Jessie Wells, a quantitative ecologist and conservationist, works in the Ecology Centre, University of Queensland. Damiyanti Buchori is lead scientist in The Nature Conservancy, Indonesia, where she works with Lenny Christy, a GIS specialist. Yokyok Hadiprakarsa, a spatial modelling expert, works for the Orangutan Conservation Services Program, Indonesia. Anton Nurcahyo and Erik Meijaard worked for TNC at the time of the survey, but have now joined the Borneo Orangutan Society and People and Nature Consulting International, respectively. Erik conceptualised and initiated the interview surveys, while Anton took up the considerable challenge of managing the 18 local NGOs that implemented the surveys.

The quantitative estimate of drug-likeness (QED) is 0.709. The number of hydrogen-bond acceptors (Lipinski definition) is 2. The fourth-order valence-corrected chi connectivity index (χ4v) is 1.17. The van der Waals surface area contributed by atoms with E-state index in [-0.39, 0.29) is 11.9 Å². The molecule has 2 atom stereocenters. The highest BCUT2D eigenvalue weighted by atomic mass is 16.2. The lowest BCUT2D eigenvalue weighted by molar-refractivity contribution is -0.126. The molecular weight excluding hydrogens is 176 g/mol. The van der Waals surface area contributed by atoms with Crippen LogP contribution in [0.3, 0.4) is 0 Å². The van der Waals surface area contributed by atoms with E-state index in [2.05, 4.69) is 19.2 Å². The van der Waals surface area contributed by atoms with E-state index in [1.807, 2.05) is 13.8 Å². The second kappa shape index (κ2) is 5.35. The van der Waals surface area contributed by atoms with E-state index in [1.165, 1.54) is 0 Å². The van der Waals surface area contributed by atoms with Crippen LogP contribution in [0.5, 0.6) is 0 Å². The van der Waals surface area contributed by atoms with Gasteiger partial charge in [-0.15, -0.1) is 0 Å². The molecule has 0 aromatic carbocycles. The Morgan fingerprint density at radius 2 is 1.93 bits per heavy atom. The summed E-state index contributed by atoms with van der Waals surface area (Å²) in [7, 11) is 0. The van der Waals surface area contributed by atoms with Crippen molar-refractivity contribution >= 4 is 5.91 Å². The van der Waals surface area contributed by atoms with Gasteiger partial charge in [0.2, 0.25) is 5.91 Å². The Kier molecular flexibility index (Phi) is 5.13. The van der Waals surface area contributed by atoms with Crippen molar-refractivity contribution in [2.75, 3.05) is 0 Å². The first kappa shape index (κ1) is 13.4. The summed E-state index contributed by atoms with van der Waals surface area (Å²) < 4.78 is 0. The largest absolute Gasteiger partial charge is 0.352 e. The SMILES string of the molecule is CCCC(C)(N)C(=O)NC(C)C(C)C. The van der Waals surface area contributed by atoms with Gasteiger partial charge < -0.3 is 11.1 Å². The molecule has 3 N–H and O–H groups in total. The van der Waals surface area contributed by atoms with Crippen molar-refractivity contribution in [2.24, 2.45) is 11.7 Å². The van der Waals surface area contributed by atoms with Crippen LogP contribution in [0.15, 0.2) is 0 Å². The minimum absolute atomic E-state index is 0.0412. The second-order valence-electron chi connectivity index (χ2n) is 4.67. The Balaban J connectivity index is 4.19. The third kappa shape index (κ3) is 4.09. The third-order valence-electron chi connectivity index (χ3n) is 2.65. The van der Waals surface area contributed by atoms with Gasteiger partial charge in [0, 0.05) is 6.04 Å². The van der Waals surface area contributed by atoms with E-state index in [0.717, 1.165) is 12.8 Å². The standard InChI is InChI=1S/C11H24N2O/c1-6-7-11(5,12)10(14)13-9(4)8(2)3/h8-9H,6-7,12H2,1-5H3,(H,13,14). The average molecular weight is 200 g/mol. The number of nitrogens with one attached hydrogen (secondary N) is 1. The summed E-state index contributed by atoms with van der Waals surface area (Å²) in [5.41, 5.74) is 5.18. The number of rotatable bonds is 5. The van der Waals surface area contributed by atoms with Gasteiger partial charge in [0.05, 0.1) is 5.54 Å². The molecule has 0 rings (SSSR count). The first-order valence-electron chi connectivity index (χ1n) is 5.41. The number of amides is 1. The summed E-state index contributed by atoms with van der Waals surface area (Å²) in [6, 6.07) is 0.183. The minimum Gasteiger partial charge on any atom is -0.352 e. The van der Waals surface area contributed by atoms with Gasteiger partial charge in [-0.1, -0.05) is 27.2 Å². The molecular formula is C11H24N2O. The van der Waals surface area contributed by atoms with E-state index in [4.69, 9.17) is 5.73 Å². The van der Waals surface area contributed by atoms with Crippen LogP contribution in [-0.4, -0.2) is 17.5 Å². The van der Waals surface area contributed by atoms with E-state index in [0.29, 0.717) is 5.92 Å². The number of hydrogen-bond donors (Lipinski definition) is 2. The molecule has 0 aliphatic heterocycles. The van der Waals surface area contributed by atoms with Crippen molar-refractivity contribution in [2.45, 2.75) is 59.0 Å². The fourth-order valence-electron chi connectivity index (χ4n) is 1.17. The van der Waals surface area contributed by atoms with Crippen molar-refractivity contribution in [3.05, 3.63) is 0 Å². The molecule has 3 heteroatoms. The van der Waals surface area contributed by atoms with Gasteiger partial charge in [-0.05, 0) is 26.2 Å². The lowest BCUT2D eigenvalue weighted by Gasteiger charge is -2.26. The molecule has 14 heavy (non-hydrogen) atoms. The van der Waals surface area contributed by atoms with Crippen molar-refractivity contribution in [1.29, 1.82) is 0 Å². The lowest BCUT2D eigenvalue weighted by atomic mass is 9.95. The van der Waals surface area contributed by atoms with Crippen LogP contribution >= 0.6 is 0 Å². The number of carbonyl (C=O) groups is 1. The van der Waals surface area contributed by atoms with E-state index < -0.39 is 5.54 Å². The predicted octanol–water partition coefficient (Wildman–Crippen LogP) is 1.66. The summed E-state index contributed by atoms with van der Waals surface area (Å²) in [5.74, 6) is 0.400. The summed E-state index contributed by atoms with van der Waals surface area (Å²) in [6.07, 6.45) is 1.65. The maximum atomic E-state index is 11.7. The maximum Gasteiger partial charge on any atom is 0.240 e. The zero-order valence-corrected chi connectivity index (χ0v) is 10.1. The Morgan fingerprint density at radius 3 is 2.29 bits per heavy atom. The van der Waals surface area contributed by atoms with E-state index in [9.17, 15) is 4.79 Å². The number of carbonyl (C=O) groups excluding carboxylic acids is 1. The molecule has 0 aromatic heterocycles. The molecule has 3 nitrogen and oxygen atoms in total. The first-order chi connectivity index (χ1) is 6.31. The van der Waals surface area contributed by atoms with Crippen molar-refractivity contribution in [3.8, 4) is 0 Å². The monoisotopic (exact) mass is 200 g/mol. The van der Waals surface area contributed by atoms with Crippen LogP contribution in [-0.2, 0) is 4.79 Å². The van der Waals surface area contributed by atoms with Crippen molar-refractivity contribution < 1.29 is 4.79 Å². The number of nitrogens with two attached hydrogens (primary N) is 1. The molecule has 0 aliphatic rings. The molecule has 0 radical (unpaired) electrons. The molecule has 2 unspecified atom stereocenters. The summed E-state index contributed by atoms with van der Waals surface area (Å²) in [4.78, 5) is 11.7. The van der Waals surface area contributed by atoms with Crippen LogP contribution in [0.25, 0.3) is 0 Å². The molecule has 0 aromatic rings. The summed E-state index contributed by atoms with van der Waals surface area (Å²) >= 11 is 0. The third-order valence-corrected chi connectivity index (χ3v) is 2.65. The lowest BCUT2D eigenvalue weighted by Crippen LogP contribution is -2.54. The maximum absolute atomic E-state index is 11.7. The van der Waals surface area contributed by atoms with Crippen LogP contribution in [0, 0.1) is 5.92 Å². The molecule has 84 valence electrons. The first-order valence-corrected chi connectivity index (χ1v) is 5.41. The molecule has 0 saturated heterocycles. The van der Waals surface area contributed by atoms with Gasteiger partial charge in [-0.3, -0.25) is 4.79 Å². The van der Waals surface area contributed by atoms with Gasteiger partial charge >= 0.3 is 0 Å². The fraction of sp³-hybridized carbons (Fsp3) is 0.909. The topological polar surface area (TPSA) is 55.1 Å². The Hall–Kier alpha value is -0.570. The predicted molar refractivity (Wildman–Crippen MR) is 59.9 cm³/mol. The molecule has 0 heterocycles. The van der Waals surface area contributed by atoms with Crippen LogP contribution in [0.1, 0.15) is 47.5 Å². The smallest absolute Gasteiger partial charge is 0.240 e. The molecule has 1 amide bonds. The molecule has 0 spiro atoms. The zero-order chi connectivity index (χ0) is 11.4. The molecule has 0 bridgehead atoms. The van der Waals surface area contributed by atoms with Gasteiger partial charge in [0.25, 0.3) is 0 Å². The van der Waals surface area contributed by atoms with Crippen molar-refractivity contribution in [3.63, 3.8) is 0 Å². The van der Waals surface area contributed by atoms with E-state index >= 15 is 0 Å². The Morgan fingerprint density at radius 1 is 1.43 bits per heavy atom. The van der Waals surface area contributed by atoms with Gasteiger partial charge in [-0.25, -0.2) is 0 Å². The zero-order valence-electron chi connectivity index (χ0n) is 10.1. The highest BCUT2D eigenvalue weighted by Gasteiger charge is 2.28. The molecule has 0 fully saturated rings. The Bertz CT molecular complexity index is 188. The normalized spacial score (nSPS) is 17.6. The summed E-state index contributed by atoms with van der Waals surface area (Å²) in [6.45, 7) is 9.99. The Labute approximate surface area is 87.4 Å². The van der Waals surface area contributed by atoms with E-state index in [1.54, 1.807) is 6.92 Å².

The sound of silence: listening to the villagers to learn about orangutans
Article first published online: 8 JUL 2010
© 2010 The Royal Statistical Society
Volume 7, Issue 3, pages 101–106, September 2010
How to Cite
Mengersen, K. (2010), The sound of silence: listening to the villagers to learn about orangutans. Significance, 7: 101–106. doi: 10.1111/j.1740-9713.2010.00434.x
- Issue published online: 8 JUL 2010
- Article first published online: 8 JUL 2010
- Cited By
Orangutans, those shy and gentle primates of Borneo and Sumatra, are iconic of species under threat. Efforts to conserve them have met with little success. But Kerrie Mengersen and her colleagues have brought statistics to bear to provide practical guidance towards saving the creature whose name means “old man of the forests”.